There is more than one way to meet your customers' needs. However, in this article, I want to focus entirely on the creative process because most of the attention is on engineering the product.
Roadmaps typically consist of features and dates. As a result, there is 'no place' for customer needs and the impact of our features. However, by grouping features by goal rather than by date, we avoid the largest pitfall of classic road mapping. We call that method rolling wave planning.
With waterfall - traditional project management methodology - you set everything up first but then get stuck. With Agile, you use rolling wave planning, which is planning in waves as the project proceeds and adjusting later when the details become more apparent. The project schedule focuses on iterative work and frequent updates to the project plan. It's a planning technique for projects that don't offer all the data needed to create a plan upfront.
We distinguish short, medium and long-term goals, which gives you a picture of granularity.
- Short-term: Sprint Goals
A relatively short period in which we lock the scope of the work. After each sprint, we are free to pursue and adapt to new insights. The biggest advantage of working with small batches is the ability to quickly identify problems.
- Medium-length Term: Release Goals
Specify your goals in detail for one or two iterations. Define the features or needs you are going to solve on a release level. I recommend not releasing it in big batches. Anyway, you will still need to set signposts strategically and track that your product is progressing in the right direction.
- Long Term: Strategic Goals (all products from 6 to 12 months)
There are groups of features that address a common area of customer needs. You don't know the solution yet; you only plan to address the area at the moment.
If you reach a state of continuous innovation, the release becomes less important than its impact. Users don't see the new version number; they only see the new engaging, funny or disastrous functionalities. Rolling wave planning helps you organize the product's engineering depending on your priorities which evolve and change – especially if you make systematic measurements of your current situation and product.
Market evidence and problem impact
Prioritizing lets you put things in a particular order. Doing one thing first means other things occur later. Of course, two items on your backlog cannot have the same priority – but how to figure out which one should be the first? So, what's a clever way to determine that order? The best approach is to prioritize the contents of each release by ordering the roadmap goals based on two things:
- market evidence;
- problem impact.
Market evidence is a vast topic deserving of a separate or perhaps even several separate posts, so I am just pencilling the issue here. Base your analysis on questions like:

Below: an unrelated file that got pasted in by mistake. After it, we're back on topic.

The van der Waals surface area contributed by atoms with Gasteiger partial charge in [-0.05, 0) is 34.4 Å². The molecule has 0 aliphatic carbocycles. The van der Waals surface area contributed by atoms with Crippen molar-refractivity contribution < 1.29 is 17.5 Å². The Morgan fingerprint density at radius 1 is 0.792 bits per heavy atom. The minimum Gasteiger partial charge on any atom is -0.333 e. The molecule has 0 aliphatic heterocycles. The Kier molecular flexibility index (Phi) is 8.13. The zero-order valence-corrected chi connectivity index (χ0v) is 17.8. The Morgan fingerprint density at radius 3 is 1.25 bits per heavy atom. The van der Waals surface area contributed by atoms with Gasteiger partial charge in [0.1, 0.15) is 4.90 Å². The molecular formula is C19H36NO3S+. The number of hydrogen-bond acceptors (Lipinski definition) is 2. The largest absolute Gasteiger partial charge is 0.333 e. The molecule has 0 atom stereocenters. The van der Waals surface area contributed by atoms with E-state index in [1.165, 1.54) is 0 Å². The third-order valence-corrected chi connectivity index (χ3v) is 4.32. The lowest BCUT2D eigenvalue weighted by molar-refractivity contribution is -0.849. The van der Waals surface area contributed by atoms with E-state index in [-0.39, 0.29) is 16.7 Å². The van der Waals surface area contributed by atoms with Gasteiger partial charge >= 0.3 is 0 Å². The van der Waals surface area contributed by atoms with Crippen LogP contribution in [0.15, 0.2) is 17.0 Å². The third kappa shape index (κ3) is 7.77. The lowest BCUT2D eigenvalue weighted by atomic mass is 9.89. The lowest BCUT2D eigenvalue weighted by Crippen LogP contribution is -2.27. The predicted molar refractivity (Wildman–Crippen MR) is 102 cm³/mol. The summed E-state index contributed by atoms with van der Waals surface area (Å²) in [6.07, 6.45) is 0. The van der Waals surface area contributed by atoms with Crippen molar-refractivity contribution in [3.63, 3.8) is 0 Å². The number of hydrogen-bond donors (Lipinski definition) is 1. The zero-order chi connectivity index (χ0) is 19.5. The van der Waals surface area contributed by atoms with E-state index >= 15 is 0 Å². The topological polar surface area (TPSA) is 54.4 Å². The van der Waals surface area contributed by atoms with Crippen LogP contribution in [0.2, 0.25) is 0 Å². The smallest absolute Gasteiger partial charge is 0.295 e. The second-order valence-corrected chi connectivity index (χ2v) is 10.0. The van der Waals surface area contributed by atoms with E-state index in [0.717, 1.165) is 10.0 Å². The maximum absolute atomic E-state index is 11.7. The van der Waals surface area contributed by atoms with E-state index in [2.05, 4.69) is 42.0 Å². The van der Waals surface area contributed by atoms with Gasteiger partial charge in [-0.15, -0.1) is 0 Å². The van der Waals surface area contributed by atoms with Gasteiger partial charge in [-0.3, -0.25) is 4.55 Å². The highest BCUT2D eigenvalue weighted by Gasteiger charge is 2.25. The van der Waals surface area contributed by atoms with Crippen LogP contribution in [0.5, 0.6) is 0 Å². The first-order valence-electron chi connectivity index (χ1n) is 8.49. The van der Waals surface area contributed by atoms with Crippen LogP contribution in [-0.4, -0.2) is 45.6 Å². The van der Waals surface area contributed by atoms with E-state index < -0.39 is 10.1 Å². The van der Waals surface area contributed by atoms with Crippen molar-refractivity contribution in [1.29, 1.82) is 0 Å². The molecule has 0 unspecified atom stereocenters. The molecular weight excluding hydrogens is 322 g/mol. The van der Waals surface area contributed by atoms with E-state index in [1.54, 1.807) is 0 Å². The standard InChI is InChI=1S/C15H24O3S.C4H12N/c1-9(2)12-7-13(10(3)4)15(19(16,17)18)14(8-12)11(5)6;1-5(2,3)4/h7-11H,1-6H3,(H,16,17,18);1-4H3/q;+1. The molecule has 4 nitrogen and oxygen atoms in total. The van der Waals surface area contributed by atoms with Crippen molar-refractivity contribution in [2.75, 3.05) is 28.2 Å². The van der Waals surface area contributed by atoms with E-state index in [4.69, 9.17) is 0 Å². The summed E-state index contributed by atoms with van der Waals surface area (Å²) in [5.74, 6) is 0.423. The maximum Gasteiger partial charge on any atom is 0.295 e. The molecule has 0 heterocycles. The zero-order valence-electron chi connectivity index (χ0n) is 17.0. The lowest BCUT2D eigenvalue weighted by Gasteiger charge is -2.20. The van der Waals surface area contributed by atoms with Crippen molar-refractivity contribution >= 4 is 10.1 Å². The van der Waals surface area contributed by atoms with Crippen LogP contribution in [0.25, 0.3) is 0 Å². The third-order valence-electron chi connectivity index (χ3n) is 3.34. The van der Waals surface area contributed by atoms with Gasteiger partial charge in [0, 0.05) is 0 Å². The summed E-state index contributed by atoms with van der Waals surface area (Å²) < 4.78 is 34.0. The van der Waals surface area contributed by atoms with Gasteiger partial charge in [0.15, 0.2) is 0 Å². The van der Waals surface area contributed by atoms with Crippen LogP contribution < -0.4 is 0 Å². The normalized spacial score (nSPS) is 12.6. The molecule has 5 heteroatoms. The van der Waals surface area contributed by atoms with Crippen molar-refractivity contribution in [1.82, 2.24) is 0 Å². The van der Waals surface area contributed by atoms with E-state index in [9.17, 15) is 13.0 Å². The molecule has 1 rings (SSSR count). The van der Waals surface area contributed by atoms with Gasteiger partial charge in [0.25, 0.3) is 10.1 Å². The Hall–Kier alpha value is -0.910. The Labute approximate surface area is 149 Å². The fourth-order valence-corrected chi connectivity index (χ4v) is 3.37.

- How many times have we seen it?
- What percentage of users experiences it?
- How bad is it for the market?
- How bad is it if we do not address it?
Turn the answers into a solid score by using numbers - factual evidence is much better than simply following a hunch or personal opinions.
Now, the problem impact. When you have well-defined the problem your customers are facing, you can propose solutions to these problems. The value map provides a way to define your product's features and makes user needs visible and transparent. Value Model Canvas answers the question:
What does the customer feel?
The customer has rational needs that may be unconscious. What we see and hear, say and do, and how we interact with others influence what we think and feel (carrying songs in your pocket became a need when people saw iPod). There are also emotional needs. Rationally, you want to get from point A to B, but emotionally, you would need a Tesla to do it. For most products, there's a secret fear of switching - addressing those anxieties can improve your product.
What does your product do?
Start with the benefits. Why do you think this product benefits people? Always start with "why" and then describe the feature that realizes this goal. The second possibility is to look at this through the lens of pains and gains: What positive gain does the feature bring the customer? What pain does it resolve? How does your product make your customer feel the need to purchase it? What does it feel like to use your products? What behaviour are you replacing?
To sum up, features are all done when they have an impact on the user – when they are shaping the customer's experience, not when they are built. Rolling wave planning and prioritizing doesn't tell you when you have met your true goal - solving the problem - but will definitely make it easier to achieve it. That is why during product creation, a doubtful Product Owner should be asking themselves: Why am I making the product I'm making? Am I sure it fixes the right problem?
If you are interested in this topic, I encourage you to read the book by Chris Lukassen: "The Product Samurai".